Ukraine’s top security official says there will be no peace treaty with Russia

Ukraine’s top security official says there will be no peace treaty with Russia

The conflict between the two countries continues to rage, as the announcement comes.

During an interview on Monday, Alexey Danilov, head of Ukraine's National Security and Defense Council NSDC, was asked about international security assurances for Kiev and possible peace with Russia.

Danilov said he could only sign an act of its capitulation with Russia. The sooner they do it, the better it will be for their country. The official said earlier in the interview that President Volodymyr Zelensky's office handles the talks and not the NSDC. We have our own views. He said that he knows my stance on the issue. He said that he believes that Zelensky will not violate the constitution of Ukraine, which guarantees the country's territorial integrity and aspirations to join NATO.

Later on Monday, Zelensky spokesman Alexey Arestovich brought up Danilov's remarks during a chat with activist and YouTuber Mark Feygin. There will be no peace treaty with Russia, and that is what the statement is. Arestovich said that there would only be the capitulation of the Russian Federation.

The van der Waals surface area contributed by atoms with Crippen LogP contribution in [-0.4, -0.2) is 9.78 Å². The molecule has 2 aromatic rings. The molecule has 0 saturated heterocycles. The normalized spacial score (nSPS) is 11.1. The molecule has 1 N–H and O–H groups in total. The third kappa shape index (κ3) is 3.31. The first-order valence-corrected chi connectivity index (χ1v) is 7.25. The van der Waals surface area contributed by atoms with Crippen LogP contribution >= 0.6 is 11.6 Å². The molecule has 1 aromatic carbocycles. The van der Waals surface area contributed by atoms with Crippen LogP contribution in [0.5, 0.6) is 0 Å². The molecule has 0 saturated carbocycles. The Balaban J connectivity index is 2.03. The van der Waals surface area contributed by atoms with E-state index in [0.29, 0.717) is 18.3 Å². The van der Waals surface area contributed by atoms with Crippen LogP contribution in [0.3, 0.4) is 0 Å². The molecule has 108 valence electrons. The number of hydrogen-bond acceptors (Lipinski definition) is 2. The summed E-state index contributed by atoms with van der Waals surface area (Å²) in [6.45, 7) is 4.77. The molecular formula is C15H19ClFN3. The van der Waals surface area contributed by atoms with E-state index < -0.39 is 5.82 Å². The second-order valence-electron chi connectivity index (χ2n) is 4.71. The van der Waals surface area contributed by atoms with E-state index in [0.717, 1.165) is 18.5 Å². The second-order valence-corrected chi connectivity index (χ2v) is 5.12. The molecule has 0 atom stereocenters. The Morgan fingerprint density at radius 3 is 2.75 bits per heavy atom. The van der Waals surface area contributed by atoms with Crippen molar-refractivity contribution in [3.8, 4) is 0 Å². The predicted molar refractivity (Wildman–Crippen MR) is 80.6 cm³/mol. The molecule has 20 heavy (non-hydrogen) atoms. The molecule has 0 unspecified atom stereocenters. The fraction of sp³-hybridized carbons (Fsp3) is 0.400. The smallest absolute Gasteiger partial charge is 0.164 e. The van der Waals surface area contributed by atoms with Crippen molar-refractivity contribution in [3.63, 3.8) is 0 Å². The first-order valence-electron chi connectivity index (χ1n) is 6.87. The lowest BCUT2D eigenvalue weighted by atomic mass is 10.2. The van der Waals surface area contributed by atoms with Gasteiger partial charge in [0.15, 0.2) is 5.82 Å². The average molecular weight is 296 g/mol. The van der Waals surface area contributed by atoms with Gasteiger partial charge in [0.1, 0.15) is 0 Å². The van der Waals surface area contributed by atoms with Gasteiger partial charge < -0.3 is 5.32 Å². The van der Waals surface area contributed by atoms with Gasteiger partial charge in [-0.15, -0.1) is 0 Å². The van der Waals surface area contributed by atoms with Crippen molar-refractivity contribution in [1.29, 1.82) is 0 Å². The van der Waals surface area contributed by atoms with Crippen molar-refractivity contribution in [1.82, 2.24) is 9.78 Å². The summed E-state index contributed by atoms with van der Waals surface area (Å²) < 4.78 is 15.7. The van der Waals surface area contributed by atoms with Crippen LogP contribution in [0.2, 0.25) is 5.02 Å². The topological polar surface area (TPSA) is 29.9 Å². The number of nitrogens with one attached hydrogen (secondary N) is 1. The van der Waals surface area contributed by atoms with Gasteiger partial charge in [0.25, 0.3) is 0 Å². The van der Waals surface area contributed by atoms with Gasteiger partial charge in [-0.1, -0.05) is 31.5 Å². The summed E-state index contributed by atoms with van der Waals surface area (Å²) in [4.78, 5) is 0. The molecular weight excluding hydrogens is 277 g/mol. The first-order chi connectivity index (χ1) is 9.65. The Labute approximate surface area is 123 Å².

Asked whether Danilov had been authorized to make such statements, Arestovich said he doesn't just make statements like that. He is an official of the highest rank. Moscow wants Ukraine to renounce its bid to join NATO, recognize Crimea as part of Russia, and the independence of the Donbass republics. Moscow wants the demilitarization and denazification of Ukraine.

Peace negotiations stalled after a meeting in Istanbul, Turkey in late March. Russian Foreign Minister Sergey Lavrov accused Kiev on Sunday of constantly changing positions and sabotaging the talks.

Russia attacked the neighboring Ukraine in late February after Kiev failed to implement the terms of the Minsk agreements, first signed in 2014, and Moscow s eventual recognition of the Donbass republics of Donetsk and Lugansk. The German and French brokered protocol was designed to give the breakaway regions special status within the Ukrainian state.

Kiev insists the Russian offensive was unprovoked and has denied that it was planning to retake the two republics by force.